Likewise, when trials come, they seem like a mystery. I may think, This doesn’t make sense or Why is God allowing this? But when I have time alone with Jesus, He explains everything. It’s as if He turns the knobs on the binoculars of my heart and mind, and things become clearer, more in focus and in line with His perspective. His heart and mind, the reasons behind the why, become known and understood. In order to solve my present day mysteries or to have revelation on my life’s parables, I need time alone with God.

“We can be tired, weary and emotionally distraught, but after spending time alone with God, we find that He injects into our bodies energy, power and strength.”

Charles Stanley

Relevant Reflections:

  1. What current parable in your life are you having a hard time understanding?
  2. Spend time alone with God, and ask Him to explain everything.
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God’s Presence


“I must first have the sense of God’s possession of me before I can have the sense of His presence with me.”

Watchman Nee

I love reading the account of Joseph in Genesis chapters 37-50. Even though many undeserved trials happened to him, he never took on the role of a victim. Because Joseph loved the Lord, he lived his life with integrity, faithfully devoted and obedient to God. The result: God’s presence was with him.

Genesis 39 expounds on what occurred when God was with Joseph. “The Lord was with Joseph and he prospered…” (Genesis 39:2). Others noticed God was with Joseph and that God gave him success in everything he did. (Genesis 39:3) Joseph found favor with those in authority. (Genesis 39:4) Because God was with Joseph, the leaders in control entrusted their possessions to him. (Genesis 39:4) And as a result, others were blessed. (Genesis 39:5) Joseph’s officials totally trusted him and left everything in his care. (Genesis 39:6)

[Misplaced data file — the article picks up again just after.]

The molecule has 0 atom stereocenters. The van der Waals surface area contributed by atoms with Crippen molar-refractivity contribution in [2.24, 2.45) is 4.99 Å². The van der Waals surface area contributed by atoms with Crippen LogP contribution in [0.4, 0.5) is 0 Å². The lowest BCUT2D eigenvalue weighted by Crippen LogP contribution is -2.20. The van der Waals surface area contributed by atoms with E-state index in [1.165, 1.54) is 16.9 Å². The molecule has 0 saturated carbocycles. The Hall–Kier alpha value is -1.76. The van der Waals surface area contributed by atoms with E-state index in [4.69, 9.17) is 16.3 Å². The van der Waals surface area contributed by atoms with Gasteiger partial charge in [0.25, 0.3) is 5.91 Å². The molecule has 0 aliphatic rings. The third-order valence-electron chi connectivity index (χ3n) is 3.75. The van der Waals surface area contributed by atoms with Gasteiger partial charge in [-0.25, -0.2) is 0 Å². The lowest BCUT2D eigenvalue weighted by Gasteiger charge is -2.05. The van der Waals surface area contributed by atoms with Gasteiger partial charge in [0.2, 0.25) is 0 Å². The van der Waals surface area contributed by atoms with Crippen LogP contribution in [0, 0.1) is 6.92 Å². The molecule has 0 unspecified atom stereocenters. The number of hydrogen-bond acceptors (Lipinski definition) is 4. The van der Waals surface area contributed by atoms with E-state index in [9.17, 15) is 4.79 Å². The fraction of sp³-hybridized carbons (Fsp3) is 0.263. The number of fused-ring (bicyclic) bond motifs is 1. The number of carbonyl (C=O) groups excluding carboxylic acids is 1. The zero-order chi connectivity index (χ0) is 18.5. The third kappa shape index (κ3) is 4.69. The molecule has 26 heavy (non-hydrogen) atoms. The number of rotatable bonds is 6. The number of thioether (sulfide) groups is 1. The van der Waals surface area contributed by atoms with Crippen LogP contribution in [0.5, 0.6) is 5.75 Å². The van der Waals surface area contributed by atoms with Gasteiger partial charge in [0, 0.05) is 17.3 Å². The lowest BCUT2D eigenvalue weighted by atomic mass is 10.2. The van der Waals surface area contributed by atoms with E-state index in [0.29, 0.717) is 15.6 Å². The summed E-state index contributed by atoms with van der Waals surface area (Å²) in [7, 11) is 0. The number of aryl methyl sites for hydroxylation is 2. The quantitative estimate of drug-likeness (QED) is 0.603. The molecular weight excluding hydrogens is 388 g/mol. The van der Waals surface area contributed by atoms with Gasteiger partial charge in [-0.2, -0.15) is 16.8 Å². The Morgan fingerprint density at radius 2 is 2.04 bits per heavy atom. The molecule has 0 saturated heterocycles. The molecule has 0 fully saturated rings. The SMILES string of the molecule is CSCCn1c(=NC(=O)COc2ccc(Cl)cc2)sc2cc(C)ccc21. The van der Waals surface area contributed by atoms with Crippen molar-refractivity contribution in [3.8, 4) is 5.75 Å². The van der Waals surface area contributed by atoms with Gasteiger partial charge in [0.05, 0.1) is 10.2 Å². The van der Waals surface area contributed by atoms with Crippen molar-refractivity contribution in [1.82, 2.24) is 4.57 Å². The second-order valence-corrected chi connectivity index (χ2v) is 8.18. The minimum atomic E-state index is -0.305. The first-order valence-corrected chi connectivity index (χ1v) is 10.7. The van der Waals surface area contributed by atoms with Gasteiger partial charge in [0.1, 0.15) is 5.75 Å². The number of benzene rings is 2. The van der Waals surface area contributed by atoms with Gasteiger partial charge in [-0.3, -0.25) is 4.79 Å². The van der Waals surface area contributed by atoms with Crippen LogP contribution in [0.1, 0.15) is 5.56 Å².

Even when Joseph wasn’t in the palace, but in the prison, God was still with him. (Genesis 39:20-21) God showed kindness toward Joseph and granted him favor with the prison warden. (Genesis 39:21) Again, Joseph was put in charge and made responsible in that setting and the warden paid no attention to whatever was in Joseph’s care, because success would be the outcome. (Genesis 39:23)

It didn’t matter whether Joseph was found in a pit, or a palace, or a prison; God was with him, right by his side. Likewise, as believers, we can rest assure that God is with us in times of adversity as well as times of prosperity. When God is with us: others will notice, we will find favor and have success, leadership will trust us with responsibility, we’ll experience God’s kindness, and others will be blessed. And because of that, we need to long for and seek the presence of God.

“…If a person firmly believes that God is always with man, then even if he is thrown into the depths of the sea, he will be preserved in body and soul, and will enjoy greater solace and comfort than all this world can offer.”

Julian of Norwich

Relevant Reflection:

  1. Describe a time when God’s presence was with you, in the pit, the palace, or the prison.
  2. What were the obvious signs He was with you?